Daily, snackable writings and podcasts to spur changes in thinking. Why?
If we wish to change the person we find ourselves to be, we must change our thinking.
stay in touch
August 17th, 2018
What is a realization?
The root of this word is so clearly obvious, it begs against looking up, but it’s rarely a bad idea to dive a little deeper.
It comes from French in the first decade of the 17th century and means “bring into existence”
But what exactly is coming into existence? Do things cease to exist simply because we do not acknowledge or sense them? This seems like a recipe for disaster. This definition makes reality sound like a dream that we can create at whim.
Since we’ve all experienced those painful wakeup calls when reality smacks us in the face, we can rest assured there is something more going on here.
The word derives form the adjective ‘real’ from early 14th century, and there’s no surprise here, it means “actually existing or true”.
Tracing the outline of the obvious here, we circle back and ask: what exactly is coming into existence when a realization occurs?
We have to differentiate between two things here: reality and our MENTAL MAP of that reality.
Reality is a semi-negotiable territory. We can have an effect upon reality and rearrange it, but only in accordance to some non-negotiable rules.
Every realization is an instance when we change our MENTAL MAP based on some new information from reality.
A realization is essentially an attempt to make our MENTAL MAP of the world more real.
Every map is inevitably a simplification of the territory….
But what is of even greater importance is identifying the mistakes we’ve made while labelling non-negotiable rules.
This is at the core of first-principles thinking in physics: identifying the few non-negotiable rules and working up from there.
The important mistake is labelling something as a non-negotiable rule when in fact it is not.
Culture is replete with rules for behavior that are effectively arbitrary at their core that we perceive as non-negotiable.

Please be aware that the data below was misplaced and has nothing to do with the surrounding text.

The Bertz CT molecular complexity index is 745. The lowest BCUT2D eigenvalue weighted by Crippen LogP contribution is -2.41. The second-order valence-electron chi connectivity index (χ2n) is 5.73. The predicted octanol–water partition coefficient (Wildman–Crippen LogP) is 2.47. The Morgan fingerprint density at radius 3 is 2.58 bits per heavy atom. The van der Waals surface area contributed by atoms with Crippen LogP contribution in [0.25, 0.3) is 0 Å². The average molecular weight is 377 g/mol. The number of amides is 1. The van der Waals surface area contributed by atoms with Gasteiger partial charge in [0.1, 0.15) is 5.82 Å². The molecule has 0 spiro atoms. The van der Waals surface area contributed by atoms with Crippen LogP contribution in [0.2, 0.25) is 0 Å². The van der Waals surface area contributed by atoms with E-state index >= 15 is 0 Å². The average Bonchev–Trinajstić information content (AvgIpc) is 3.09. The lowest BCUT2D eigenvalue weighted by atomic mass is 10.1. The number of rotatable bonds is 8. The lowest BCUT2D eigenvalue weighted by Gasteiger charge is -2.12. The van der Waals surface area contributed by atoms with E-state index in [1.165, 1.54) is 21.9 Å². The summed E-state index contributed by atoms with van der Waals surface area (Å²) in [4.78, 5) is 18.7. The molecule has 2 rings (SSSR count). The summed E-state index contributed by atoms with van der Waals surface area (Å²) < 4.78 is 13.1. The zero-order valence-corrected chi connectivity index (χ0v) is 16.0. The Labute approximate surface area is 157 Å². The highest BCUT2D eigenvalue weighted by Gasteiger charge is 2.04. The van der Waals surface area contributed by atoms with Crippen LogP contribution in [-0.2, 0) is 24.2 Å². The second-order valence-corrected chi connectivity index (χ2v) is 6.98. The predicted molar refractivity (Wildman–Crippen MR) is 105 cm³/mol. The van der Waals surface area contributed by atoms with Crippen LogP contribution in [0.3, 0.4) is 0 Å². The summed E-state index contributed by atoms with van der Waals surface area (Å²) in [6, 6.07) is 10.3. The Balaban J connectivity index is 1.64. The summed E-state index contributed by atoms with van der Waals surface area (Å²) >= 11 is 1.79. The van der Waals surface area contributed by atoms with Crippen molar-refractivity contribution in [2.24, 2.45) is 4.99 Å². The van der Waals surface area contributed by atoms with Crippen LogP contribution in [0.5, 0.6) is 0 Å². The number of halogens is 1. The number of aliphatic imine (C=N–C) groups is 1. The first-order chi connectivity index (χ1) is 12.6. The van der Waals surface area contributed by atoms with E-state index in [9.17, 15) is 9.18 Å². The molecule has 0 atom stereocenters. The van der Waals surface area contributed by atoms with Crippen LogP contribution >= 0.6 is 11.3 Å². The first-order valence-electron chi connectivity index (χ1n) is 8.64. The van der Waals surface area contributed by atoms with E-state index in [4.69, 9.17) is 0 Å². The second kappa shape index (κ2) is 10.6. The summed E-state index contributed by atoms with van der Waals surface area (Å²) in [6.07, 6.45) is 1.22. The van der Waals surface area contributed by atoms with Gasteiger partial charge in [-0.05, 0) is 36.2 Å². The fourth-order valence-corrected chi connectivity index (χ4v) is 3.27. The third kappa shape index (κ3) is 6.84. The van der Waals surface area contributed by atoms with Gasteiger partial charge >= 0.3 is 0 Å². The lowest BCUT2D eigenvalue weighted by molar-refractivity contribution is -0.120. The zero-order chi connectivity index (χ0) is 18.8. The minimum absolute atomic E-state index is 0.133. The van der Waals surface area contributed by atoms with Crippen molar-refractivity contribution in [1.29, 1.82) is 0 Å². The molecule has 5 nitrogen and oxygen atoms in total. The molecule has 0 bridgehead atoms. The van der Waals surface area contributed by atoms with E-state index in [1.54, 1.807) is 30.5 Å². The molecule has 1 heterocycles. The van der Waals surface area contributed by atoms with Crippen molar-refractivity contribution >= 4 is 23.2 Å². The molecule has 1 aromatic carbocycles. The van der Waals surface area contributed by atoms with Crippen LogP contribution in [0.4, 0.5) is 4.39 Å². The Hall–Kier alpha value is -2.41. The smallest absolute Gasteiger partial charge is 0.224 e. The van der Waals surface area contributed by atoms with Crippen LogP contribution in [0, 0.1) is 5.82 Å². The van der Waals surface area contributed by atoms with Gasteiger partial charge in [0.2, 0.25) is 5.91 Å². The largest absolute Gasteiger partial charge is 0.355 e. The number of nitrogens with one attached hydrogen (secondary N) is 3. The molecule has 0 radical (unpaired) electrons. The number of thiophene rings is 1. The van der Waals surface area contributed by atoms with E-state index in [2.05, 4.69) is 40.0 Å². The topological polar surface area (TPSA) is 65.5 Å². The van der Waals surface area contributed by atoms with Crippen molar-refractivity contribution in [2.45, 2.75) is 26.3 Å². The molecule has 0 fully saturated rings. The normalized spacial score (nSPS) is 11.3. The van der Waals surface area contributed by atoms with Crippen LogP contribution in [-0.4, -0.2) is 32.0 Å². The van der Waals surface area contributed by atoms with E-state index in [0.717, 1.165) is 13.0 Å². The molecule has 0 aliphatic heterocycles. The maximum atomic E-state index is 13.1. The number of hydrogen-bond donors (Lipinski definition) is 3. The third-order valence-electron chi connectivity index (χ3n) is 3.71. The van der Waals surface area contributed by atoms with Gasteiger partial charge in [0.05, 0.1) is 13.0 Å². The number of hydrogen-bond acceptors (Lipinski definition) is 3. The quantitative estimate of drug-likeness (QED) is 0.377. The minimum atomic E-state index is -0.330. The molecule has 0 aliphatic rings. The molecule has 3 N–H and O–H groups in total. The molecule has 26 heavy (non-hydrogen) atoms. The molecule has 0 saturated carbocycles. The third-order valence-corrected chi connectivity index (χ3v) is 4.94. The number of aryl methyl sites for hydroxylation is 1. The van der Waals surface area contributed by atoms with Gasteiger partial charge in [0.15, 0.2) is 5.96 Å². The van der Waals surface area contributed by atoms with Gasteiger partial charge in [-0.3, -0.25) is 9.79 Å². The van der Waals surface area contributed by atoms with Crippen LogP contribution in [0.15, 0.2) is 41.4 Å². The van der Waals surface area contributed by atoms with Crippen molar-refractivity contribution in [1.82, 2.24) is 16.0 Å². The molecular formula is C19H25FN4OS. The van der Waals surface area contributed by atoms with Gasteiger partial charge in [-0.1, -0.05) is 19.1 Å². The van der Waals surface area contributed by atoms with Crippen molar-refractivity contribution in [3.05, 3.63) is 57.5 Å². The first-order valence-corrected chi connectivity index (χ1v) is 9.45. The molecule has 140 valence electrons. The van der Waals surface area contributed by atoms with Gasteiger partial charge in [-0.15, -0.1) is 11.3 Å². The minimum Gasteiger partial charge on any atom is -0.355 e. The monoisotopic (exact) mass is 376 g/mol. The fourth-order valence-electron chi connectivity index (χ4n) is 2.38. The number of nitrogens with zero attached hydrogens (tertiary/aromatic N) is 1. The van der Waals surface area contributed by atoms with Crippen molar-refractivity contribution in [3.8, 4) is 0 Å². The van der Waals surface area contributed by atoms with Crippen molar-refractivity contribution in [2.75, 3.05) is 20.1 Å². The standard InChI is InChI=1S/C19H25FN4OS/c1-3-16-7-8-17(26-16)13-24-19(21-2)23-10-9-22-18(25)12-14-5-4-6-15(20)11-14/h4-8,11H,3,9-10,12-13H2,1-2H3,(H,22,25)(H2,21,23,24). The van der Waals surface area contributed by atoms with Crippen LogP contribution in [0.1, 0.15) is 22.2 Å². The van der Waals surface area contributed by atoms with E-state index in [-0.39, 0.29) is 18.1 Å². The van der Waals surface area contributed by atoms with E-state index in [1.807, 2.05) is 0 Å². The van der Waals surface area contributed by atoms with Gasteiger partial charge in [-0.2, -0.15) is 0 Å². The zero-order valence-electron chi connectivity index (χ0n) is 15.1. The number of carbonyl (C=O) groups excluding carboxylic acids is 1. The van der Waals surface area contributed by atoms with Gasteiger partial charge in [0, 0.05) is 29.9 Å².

For example, gravity is a non-negotiable rule of reality, while keeping the grass cut short in front of a house is a cultural rule which has no intrinsic meaning outside of it’s cultural context. The culture can easily change and we could all start planting gardens instead, whereas no change in culture is going to affect gravity.
This is why we have slogans such as:
“Think outside of the box”
“Don’t be a square”
“Free your mind”
All of these are referencing how we behave within the confines of rules that we have mistakenly labelled as non-negotiable.
The point of such slogans is to forget these arbitrary rules in order to have a greater agency, a more expansive effect on the reality we inhabit.
Any realization suddenly might fall into one of two categories, and we might ask:
Is this a realization about the non-negotiable rules of reality?
Or is this a realization about culture?
Indeed, culture is a part of reality, but the difference is that we can change one.
Any realization about the way we behave and interact as people should be tempered with a pending sense of expiration:
The way we behave and interact changes, and it can change fast, especially as a group.
Perhaps the only realization here – the one that accords to reality, is that we can have an effect on the way that change goes,
if only we think outside of that arbitrary-cultural box and take action.
This episode references Episode 123: Mental Map. If you’d like to fully explore the reference, please check out that episode next.
donating = loving
If you appreciate the work of Tinkered Thinking, please consider lending support. This platform can only continue and flourish with the support of readers and listeners like you.
Appreciation can be more than a feeling. Toss something in the jar if you find your thinking delightfully tinkered.